Top shuttlers back to work from next week

The BWF World Tour is back up over 500 from next week with the Japan Open and most of the badminton world’s top 10 will make their first appearances since […]

The is back up over 500 from next week with the Japan Open and most of the badminton world’s top 10 will make their first appearances since the Asian Games or, in some cases, since the World Championships.

By Don Hearn.  Photos: Badmintonphoto

With the kick-off of next week’s Japan Open, a familiar type of mode switch is about to occur in the world badminton circuit.  Of course, there is no longer a to resume after its summer hiatus.  In fact, it isn’t even correct to say that the BWF World Tour has been on hold since the Singapore Open finished up on July 22nd.  After all, the Spain Masters Super 300 wrapped up just last week.  As for the BWF [non-World] Tour, this weekend in Hyderabad marks the 4th time in 7 weeks that shuttlers will compete for a slice of the US$75,000 on offer at a Super 100 event.

Still, for at least the entire month of August, many in badminton’s top echelon were either playing for prestige – not money – or they were resting, or a little bit of both.  Next week, it will be back to business as usual.

One factor is that with the , 750, and 1000 events, the BWF’s back-to-work legislation kicks in.  For starters, the Japan and China Opens are the first 2 of 5 events in post-Asian Games 2018 where attendance will be compulsory for the world’s top 10 and then some – the Top Committed Player category.  Even missing an event like the Korea Open will mean a fine for most top players, the vast majority of whom have only played 2 of the required 4 Super 500s this year (see here for more details).

How long was the break?

Clearly, the majority of the top European players have been off since the World Championships.  So Carolina Marin (pictured), for example, will have had just over 5 weeks from the time she won her 3rd World Championship title to the time she steps on court in Tokyo on Tuesday to take on Saena Kawakami.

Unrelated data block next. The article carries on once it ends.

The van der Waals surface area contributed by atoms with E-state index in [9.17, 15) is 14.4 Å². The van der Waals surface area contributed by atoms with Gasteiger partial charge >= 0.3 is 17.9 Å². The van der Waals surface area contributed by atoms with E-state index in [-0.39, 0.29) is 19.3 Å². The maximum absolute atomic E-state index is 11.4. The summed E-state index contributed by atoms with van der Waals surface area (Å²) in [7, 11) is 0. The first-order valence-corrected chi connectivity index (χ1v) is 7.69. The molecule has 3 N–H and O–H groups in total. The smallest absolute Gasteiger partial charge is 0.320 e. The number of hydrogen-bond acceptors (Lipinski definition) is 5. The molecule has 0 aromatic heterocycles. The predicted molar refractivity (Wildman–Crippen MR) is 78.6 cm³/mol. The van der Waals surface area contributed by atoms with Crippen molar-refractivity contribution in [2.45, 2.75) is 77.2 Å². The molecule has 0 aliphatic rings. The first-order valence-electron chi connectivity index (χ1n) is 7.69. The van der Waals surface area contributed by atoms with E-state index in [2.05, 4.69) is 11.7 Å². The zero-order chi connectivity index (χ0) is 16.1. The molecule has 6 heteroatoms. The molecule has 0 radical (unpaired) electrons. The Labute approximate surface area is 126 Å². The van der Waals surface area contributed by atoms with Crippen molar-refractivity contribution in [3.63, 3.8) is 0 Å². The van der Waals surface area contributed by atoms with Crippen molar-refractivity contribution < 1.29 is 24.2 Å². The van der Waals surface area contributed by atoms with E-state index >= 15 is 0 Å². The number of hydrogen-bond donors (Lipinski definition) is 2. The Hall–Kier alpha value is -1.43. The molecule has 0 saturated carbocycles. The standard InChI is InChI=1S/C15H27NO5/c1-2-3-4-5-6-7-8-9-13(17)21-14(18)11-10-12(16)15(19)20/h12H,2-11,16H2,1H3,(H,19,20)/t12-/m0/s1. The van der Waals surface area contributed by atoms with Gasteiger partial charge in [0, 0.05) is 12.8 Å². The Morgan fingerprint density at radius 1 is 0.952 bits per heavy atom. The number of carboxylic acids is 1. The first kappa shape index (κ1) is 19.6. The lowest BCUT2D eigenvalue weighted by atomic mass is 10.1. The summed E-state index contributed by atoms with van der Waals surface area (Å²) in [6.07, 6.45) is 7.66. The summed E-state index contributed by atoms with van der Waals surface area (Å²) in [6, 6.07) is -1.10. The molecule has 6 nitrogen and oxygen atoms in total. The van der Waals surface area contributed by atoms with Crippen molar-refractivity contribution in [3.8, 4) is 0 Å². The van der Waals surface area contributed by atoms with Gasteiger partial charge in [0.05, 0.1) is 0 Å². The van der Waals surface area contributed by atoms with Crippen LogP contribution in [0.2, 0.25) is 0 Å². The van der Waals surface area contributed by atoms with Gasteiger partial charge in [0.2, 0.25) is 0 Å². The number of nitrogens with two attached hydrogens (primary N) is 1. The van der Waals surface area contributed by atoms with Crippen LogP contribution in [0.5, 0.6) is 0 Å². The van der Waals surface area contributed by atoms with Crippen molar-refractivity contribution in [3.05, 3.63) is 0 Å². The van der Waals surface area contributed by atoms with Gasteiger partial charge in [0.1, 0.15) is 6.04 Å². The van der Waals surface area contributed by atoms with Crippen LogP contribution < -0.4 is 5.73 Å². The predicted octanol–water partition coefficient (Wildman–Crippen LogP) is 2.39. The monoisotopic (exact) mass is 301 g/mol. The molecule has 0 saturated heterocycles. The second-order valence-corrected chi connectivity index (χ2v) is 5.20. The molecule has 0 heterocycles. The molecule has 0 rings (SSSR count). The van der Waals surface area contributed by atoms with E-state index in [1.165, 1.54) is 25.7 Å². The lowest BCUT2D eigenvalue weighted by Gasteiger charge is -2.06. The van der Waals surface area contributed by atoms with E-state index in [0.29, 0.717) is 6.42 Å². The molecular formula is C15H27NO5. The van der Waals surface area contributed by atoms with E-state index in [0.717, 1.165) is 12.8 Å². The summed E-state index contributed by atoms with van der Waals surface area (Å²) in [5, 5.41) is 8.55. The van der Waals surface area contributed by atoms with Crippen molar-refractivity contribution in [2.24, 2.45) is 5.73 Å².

Many of the top Asian players were involved in the Asian Games last month, at least in the team event, so players like Hsu Jen Hao and Gao Fangjie have had just under 3 weeks, whereas Tai Tzu Ying and Pusarla Venkata Sindhu will end a mere 14-day layoff from their final in Jakarta to their first round matches in Tokyo.

Of course, some players cut their breaks even shorter.  While none of the players who actually saw action at the Asian Games scooted over to Barcelona for the Spain Masters, this week in Hyderabad, several players who had played the individual event in Jakarta were already back in action, including finalists Pranaav Jerry Chopra / Sikki Reddy, Satwiksairaj Rankireddy / Chirag Shetty, and Ng Tsz Yau / Yuen Sin Ying.

On the other hand, several players will be returning from even longer layoffs.  Former World Champions Mohammad Ahsan and Hendra Setiawan have not played internationally since the Singapore Open.  The top 20 players who have had the longest break would have to be Korea’s Jung Kyung Eun and Chang Ye Na (pictured).  The two 28-year-olds were last seen pushing the newly-crowned Asian Games gold medallists to 3 games, way back in early July in the first round of the Indonesia Open.

Carrots and sticks

The BWF World Tour, of course, is getting better and better at offering incentives to its participants to come back to the courts in this jam-packed 2018 badminton schedule.  After a month and a half where no tournament has offered a winner more than $12,000, Japan Open defending champion Viktor Axelsen (pictured below) would be able to rake in no less than $164,000 were he able to capitalize on his top seed status and take 3 straight titles.

Also up for grabs are points which, among other things, could help a player qualify for badminton’s biggest ever payday.  Singles winners at this year’s (WTF) in Guangzhou will take home US$120,000, or 33% more than the current record, held by 2011 Korea Open winners Lin Dan and Wang Yihan.  A doubles double in December 2018 would be worth even more, at US$126,000 but currently, All England champion Yuta Watanabe and Chinese Taipei’s Wang Chi Lin are the only players even close to qualifying for the Finals in two disciplines.

In fact, the current WTF qualification standings are full of surprises.  While the reigning World Champions all get wild cards to participate in the season finale, looking beyond them, in all disciplines but women’s singles, either the world #1 or the World Championship runner-up is currently outside of the qualifying, with 21 of 37 events already counted.